Torre vs. Valentine: There’s a Real Drama!

It would be far too facile to say of the Presidential contenders that any New Yorker who chose to watch them rather than the Yankees on Oct. 17 required immediate and perhaps massive treatment for an assortment of brain-related maladies. The fact is, of course, that baseball-even playoff baseball, and even an all–New York World Series-is frivolous, like my golf game, or your fashion-magazine subscription, or your neighbor’s obsession with the television show of the moment, or my friend’s regular visits to the local Multiplex.

Politics, on the other hand, probably will affect your life in some meaningful way in the next four or eight years. Perhaps you or a child of yours will be dispatched overseas to fight a war or keep a peace. Maybe you’ll get a voucher to send your kids to private or parochial school. Maybe a promised tax reduction will come to pass and you’ll save for that early retirement which, you are certain, will give you the time to see the world or write that novel or master the trumpet. Maybe the new President will lose the confidence of the lords of finance, and they will move your job to Malaysia. Maybe you’ll use your new power to invest your Social Security money in the market the day before the crash.

In the third and final debate, Al Gore and George W. Bush talked about things that matter: health care, education, race, taxes. They took questions not from know-it-all gas bags but from those holding the highest title a republic can confer: citizen. Not surprisingly, then, the third debate was by far the best and most enlightening.

The preceding conclusion is based on a reading of the debate transcript, not on a close viewing of the proceedings. I watched the Yankees instead, tuning in to the debate only during those long commercial breaks between innings. Having conceded the importance of politics and, ultimately, the frivolity of sports, I will admit that I find Joe Torre vs. Bobby Valentine far more interesting than Al Gore vs. George W. Bush, or Rick Lazio vs. Hillary Clinton.

Now, the practiced scoffers among the pundit set-particularly those on the government-hating right-no doubt would argue that this is the natural order of things. Sometime soon, the Sunday morning yakkers and Op-Ed blowhards will say (as they do every year) that “real” people pay attention to politics only after the World Series, which they will cite as proof of the citizenry’s sanity. It is a claim made in an oddly satisfied tone, similar to career Washington types citing the depredations of other career Washington types. If political pundits are somehow delighted that decent people don’t pay attention to elections until after the World Series, then what does that say about the importance and power of the pundits, who, after all, live for politics?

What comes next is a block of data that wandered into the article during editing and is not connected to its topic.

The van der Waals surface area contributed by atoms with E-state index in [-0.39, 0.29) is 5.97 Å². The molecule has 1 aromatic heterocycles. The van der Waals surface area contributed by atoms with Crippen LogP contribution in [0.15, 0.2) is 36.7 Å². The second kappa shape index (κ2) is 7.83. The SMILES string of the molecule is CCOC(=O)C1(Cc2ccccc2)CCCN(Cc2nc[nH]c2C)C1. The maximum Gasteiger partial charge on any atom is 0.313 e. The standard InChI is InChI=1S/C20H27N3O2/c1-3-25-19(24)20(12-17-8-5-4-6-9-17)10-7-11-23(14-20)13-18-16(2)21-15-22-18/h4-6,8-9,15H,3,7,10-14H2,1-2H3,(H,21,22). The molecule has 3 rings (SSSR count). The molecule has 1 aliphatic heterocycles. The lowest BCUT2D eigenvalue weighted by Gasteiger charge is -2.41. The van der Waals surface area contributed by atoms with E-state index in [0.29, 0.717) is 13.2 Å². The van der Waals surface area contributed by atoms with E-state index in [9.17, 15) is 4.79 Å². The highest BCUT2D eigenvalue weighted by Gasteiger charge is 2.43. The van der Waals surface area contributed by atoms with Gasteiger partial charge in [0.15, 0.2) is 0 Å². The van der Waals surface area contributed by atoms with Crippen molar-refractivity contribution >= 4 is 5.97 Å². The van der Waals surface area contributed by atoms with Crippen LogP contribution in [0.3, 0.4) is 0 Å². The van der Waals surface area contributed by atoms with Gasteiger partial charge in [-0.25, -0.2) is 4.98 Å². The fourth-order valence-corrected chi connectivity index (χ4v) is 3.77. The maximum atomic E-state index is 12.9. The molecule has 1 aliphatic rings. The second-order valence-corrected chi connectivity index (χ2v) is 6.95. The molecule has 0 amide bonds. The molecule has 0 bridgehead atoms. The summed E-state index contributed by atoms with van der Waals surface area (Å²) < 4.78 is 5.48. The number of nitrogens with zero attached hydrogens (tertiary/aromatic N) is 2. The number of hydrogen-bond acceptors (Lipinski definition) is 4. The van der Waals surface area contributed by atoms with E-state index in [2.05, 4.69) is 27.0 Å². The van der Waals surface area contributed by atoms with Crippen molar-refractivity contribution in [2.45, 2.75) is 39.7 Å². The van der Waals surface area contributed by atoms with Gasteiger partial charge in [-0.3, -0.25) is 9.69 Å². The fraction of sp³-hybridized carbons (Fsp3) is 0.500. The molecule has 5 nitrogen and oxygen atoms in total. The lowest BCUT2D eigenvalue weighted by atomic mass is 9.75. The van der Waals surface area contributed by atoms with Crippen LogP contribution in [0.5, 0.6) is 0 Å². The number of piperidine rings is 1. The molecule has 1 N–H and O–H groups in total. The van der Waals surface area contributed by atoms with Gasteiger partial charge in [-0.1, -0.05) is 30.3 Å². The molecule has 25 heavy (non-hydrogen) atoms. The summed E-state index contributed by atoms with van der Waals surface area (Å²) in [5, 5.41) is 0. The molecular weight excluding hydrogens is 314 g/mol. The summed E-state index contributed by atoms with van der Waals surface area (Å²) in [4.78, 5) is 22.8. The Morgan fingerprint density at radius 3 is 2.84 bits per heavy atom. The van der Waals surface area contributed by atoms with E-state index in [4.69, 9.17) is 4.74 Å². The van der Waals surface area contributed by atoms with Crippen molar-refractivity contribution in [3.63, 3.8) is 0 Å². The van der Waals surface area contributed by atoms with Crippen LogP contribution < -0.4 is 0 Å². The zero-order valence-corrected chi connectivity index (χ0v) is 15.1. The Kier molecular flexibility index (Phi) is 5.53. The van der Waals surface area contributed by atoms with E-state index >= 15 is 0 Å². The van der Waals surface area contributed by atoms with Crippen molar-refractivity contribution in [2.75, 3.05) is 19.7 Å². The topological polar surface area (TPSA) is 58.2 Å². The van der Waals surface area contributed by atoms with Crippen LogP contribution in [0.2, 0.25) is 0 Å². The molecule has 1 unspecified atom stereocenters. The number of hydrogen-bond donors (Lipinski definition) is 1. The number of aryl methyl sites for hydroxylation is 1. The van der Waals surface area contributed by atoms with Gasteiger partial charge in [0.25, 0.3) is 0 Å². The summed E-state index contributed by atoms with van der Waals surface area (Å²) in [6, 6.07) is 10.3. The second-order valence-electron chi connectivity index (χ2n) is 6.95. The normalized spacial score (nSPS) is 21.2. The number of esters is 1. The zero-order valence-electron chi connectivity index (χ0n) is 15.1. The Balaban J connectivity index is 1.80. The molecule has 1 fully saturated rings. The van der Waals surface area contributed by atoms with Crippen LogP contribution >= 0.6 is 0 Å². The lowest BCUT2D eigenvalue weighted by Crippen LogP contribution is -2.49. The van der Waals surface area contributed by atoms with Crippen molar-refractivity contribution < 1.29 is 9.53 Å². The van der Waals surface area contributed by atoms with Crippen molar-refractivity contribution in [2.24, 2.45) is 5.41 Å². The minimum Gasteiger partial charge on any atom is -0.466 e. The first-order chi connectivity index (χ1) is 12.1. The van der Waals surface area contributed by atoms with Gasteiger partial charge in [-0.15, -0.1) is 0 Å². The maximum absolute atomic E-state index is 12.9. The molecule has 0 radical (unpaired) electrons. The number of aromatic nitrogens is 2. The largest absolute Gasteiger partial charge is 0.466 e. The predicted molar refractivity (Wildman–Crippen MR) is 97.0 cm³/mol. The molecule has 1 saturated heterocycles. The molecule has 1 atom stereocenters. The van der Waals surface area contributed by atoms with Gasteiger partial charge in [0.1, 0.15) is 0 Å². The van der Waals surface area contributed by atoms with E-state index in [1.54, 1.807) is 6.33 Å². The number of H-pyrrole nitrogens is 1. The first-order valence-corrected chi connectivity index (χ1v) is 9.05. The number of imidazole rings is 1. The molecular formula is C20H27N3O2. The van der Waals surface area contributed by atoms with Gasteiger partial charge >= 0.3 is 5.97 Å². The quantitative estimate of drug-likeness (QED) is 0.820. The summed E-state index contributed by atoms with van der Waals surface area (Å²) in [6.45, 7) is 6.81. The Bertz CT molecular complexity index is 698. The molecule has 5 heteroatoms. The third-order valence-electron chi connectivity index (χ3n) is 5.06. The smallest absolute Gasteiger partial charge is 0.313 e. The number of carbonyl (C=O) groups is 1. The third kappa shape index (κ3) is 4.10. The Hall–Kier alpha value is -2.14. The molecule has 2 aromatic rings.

Actually, our disinterest in choosing our leaders may be less attributable to pleasant distractions like the World Series or general apathy than to the suppression of all voices save for the bland. Al Gore may be really smart and George W. Bush may be really charming, but ultimately both are automatons delivering carefully constructed messages designed to appeal to the soft center. Because of who they are and what they wish to accomplish, they avoid hard issues and the big picture.

How different these debates would have been had Ralph Nader, the Green Party candidate, and Pat Buchanan, the Reform Party candidate, been invited to deliver their non-poll-tested ideas about, say, a reform of the nation’s drug laws and immigration policies; or about globalization-on which Mr. Nader and Mr. Buchanan have much in common with each other and nothing with Mr. Gore and Mr. Bush-and the nation’s role overseas. (Police officer? Peacekeeper? Human rights agitator?) They were the missing voices-and perhaps not coincidentally, they might have forced Mr. Bush and Mr. Gore to think rather than recite. Mr. Nader would have challenged Mr. Gore from the left, Mr. Buchanan would have questioned Mr. Bush’s conservative credentials, and both would have demanded that they explain exactly how average Americans-that is, the people watching the World Series-would benefit from the glories of globalism and the supposed riches of the New Economy.

Neither Ralph Nader nor Pat Buchanan will be the next President. But, unlike the man who will be, they have a core set of beliefs and can explain themselves without having to hire drama coaches and professional liars. A four-way debate would have touched on topics and broader issues that otherwise went unaddressed. (Imagine Mr. Nader arguing not for little health-care changes, but for single-payer insurance; picture Mr. Buchanan flaying the corporate candidates on trade issues.)

We watch the World Series instead of Presidential debates because the talking heads and the hacks offer us nothing but mush, and are content when we reject it.